This house was typical of thousands in Minnesota: built in the 1940s, expanded in the ’50s and treated with numerous do-it-yourself projects over the years. When the outdoor temperature falls, frost coats window handles, bedrooms become refrigerators, drafts creep under the kitchen table and ice dams build on the southwestern roof.
Typically, the family kept the thermostat just above 65 degrees, Tabatha tells Hansen, but with the baby’s health problems, they turned it up to 70 degrees and still had to run electric space heaters in the bedroom where she slept.
The upshot was that the family’s natural gas bills totaled $1,479 last year and the electric bills $1,161.
Hansen looked for energy savings in every nook and corner — inspecting the furnace, testing the water heater, analyzing appliances and hunting down a small gas leak. He used an infrared camera to check the insulation. And he brainstormed a compromise that could add insulation in the attic but allow for storage too.
Computerized analysis will produce a list of options that can pay for themselves with energy savings over time.
Shivering behind blankets
The Streichs’ home is not by any means the worst-case example of energy inefficiency in Minnesota.
Many elderly Minnesotans live in a chilly single room for the winter months with blankets and rugs hung over windows and doors. Many rural families pile straw around their foundations and sheath their houses in transparent wrap.
And many still are cold.
State officials estimate that 400,000 households need help with weatherization. Available information on the condition of the state’s housing suggests that needs are especially intense in rural areas.
The nearly 10,000 Minnesota houses that lacked indoor plumbing at the time of the 2000 census were found in rural areas in far greater proportions than the numbers of people living there, according to the national Housing Assistance Council. The same was true for households lacking complete kitchens and telephone service.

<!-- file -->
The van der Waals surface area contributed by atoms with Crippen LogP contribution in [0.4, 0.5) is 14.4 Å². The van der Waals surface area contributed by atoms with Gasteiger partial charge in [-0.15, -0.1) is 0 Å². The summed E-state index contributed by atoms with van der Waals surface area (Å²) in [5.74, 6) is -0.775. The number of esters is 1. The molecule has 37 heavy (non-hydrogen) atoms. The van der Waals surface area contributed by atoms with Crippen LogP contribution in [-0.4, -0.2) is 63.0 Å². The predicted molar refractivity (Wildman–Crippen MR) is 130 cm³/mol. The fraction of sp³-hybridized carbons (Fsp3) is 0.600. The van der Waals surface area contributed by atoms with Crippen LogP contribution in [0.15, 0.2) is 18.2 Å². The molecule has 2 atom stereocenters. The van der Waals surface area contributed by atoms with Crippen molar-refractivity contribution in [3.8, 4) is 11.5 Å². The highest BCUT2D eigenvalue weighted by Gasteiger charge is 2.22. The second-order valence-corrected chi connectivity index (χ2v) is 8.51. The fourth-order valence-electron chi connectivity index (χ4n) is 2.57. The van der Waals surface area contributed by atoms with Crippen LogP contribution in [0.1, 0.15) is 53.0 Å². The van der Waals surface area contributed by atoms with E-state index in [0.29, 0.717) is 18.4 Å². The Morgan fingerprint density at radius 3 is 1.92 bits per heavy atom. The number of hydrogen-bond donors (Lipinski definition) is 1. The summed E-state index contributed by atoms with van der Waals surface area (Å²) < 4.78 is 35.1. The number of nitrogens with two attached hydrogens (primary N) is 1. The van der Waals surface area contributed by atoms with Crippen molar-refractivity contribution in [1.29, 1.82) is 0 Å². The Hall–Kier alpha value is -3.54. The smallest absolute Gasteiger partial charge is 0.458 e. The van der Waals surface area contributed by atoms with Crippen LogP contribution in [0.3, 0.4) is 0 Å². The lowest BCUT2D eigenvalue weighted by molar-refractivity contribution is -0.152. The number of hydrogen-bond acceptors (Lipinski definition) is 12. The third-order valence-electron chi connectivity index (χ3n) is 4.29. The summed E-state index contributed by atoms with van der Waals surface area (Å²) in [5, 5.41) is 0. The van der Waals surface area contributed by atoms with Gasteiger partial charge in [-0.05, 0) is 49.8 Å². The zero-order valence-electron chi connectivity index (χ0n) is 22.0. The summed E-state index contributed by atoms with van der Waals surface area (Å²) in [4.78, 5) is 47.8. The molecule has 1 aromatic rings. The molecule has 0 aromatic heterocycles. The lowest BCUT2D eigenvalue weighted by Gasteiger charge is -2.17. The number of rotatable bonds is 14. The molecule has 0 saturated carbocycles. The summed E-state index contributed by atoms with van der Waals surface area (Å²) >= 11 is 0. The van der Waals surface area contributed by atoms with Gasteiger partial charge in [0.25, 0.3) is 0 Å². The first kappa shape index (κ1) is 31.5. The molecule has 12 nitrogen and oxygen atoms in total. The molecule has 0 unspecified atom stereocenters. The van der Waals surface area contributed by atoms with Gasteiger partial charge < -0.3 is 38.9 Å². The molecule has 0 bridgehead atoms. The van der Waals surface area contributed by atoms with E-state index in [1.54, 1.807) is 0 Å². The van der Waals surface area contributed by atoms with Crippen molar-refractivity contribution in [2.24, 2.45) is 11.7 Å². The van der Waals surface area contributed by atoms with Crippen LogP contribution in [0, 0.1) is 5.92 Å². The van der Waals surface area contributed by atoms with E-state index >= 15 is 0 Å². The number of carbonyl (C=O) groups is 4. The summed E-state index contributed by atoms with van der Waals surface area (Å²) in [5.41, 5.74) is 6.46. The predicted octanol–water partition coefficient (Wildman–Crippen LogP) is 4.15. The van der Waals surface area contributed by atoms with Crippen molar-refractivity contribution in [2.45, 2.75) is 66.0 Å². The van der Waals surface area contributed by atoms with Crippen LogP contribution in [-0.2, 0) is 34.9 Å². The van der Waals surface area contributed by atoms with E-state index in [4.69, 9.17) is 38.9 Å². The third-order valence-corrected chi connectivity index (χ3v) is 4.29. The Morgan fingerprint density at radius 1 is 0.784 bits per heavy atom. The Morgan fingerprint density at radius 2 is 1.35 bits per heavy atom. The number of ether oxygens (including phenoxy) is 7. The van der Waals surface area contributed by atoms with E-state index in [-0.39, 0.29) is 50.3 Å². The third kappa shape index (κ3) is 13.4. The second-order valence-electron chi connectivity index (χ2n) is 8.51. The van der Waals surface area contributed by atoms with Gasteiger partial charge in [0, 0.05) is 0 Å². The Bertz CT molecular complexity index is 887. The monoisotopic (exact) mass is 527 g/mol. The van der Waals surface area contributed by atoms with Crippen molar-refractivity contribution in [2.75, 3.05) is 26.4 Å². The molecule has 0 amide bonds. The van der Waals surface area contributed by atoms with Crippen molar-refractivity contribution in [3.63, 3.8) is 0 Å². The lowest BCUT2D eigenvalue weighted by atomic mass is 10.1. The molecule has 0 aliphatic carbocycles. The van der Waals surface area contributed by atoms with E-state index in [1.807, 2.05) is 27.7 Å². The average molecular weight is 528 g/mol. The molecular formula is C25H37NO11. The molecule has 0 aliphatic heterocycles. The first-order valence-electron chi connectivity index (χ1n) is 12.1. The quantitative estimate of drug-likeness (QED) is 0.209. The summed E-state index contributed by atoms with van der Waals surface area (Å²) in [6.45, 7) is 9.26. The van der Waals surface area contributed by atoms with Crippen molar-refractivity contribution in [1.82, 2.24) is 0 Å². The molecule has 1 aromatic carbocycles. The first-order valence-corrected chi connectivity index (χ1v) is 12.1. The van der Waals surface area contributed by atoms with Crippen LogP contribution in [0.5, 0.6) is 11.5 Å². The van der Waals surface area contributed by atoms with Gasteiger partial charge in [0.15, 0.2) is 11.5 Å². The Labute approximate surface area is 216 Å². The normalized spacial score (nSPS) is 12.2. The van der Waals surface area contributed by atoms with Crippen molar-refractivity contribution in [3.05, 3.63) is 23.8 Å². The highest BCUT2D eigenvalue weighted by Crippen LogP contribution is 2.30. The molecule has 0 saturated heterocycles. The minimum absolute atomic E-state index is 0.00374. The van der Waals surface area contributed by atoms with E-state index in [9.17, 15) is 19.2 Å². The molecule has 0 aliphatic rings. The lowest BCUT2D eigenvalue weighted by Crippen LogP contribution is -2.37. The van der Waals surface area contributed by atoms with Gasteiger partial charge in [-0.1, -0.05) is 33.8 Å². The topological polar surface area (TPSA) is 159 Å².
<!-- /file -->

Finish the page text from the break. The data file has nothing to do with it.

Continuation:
Of the eligible Minnesota homes that got weatherizing subsidies in the fiscal year that ended last June, 43 percent were in rural areas where about one-fourth of the people live.
Baby Jessa’s story
There is a different story behind every home in need of the weatherization assistance.
The Streichs’ story runs through Minnesota’s major medical centers where doctors have been baffled by little Jessa’s many health problems. After she was born weighing 2.5 pounds, she spent several weeks at Children’s Hospital in Minneapolis. Then she was deemed ready to go home.
“I thought we had brought home a tiny, healthy, premie baby,” Tabatha said.
Last June, though, Jessa stopped breathing and they called for an ambulance. In July, she quit eating. In August, she was wracked by seizures. Throughout, she has suffered flare-ups of skin rashes, jaundice, colds and general lethargy.
Now, her formula and water come through a feeding tube, and Tabatha gets up at least twice a night to feed her and give her breathing treatments.
Jessa has been in and out of hospitals for weeks at a time. And for the last seven months, Jessa and Tabatha have made the four-hour drive to the Mayo Clinic in Rochester at least every two weeks.
After a Jan. 29 hospital stint, Tabatha wrote this update for family and friends: “Please pray that this works for Jessa as I am not sure I can handle another long stay away from home! I am so stresses (sic) out right now! There are alot of other things going on as far as paperwork and to find a way for me to work to be able to pay bills and keep afloat.”
The Streichs are lucky in that they had medical insurance. But it doesn’t cover all of Jessa’s bills such as medication for her skin conditions and nursing care at home.
So Chad and Tabatha applied for state medical assistance, which they were grateful to get. But under the rules of the program, Tabatha said, they will lose the assistance if she returns to work more than a day a week. (She has contacted her state legislators to lobby for changing that rule.)
So they are trapped between their small daughters’ needs and the ever-mounting bills.
“That’s why we ended up asking for fuel and weatherization assistance because without me working and all of the expenses it has been really tough,” Tabatha said. “We really like the house, and we hope we don’t end up losing it.”
Sharon Schmickle writes about national and foreign affairs and science. She can be reached at sschmickle [at] minnpost [dot] com.